Hands On: TAG Heuer Carrera Skipper

The yachting watch of the 1960s returns for the 21st century.

Launched in 1968 as a chronograph for sailors, the Skipper ref. 7754 has long been one of the more idiosyncratic models created by Heuer, novel and rare enough to be sought after by Heuer aficionados. Now the brand has revived the model in a gently modernised format with the TAG Heuer Carrera Skipper. Based on the Carrera “Glassbox” introduced in March, the new watch retains the regatta-inspired aesthetic of its predecessor but is very much its own watch.

Initial thoughts 

While not nearly as well as known as its auto racing-inspired stablemates like the Autavia and Monaco, the Skipper is very much in keeping with Heuer’s historical speciality of functional chronographs conceived for professional sportspeople. Despite being a fairly niche model, the vintage Skipper is memorable thanks to a distinctive aesthetic, which has been smartly transplanted into the new Skipper.

The new Skipper has a vintage-inspired aesthetic but is a clearly a modern watch, demonstrating TAG Heuer’s ability to successfully reimagine its historical models. It retains the key design elements that made the original memorable, namely the coloured sub-dials and orange seconds hand.

But the new model isn’t a remake, but is essentially a variant of the Carrera Glassbox. As a result, it shares the appeal of the Glassbox, including the case styling and in-house movement. But like the Glassbox, the Skipper feels a little thick at just under 14 mm high, a consequence of the movement inside.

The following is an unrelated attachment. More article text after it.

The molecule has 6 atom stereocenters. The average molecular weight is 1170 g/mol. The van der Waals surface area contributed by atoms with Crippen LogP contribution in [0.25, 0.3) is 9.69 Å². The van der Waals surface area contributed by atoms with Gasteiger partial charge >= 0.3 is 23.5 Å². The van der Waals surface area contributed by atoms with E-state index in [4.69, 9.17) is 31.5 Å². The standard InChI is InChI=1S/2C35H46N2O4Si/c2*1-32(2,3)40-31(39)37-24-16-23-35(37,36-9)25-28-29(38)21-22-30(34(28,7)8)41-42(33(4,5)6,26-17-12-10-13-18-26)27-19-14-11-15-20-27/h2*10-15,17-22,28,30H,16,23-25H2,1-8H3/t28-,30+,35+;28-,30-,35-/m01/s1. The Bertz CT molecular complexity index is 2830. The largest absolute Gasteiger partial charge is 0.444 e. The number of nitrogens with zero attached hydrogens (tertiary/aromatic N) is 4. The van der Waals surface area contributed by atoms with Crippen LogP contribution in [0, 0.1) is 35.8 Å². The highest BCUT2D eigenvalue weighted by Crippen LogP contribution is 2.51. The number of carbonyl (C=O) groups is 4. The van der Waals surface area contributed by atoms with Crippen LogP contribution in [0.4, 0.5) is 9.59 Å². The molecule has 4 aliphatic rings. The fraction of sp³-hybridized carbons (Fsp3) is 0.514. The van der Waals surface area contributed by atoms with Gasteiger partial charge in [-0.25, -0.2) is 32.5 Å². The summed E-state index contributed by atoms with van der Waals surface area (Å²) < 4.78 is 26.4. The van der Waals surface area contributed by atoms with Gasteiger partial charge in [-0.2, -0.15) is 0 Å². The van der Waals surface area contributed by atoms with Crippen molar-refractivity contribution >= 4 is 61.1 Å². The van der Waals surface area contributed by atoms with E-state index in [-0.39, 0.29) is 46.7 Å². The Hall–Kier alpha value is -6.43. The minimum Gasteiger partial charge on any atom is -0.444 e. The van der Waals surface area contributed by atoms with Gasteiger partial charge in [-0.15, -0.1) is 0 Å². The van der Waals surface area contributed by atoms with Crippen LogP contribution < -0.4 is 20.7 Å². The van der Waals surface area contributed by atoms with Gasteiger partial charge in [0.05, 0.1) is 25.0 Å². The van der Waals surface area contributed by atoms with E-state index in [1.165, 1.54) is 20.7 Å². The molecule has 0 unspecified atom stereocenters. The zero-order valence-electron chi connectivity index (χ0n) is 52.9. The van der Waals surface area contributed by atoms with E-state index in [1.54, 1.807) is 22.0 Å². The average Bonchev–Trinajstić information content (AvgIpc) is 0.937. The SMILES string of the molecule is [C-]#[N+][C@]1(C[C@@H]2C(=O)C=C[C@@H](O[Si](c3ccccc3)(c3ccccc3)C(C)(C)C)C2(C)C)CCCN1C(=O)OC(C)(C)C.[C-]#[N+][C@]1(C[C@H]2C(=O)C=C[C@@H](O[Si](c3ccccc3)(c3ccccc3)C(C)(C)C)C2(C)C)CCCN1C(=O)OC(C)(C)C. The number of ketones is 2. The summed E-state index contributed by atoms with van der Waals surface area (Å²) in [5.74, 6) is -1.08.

Notably, the new Skipper has the model name in the 12-hour register at nine, which isn’t too obtrusive but it does throw off the balance of the dial ever so slightly. As a result, the dial now bears two model names – “Carrera” and “Skipper” – that explain the model hierarchy of TAG Heuer’s line-up: this is first and foremost a Carrera, but with the functionality and face of a Skipper. 

If one had to nitpick, the only downside of the Skipper is the fact that it has no actual regatta-countdown function, a specialised complication that few watches have. But at US$6,750, the Carrera Skipper is priced well enough to be good value. That’s a modest premium over the standard Carrera Glassbox, and one that is worth it given the distinctive aesthetic and interesting history.

The very first Skipper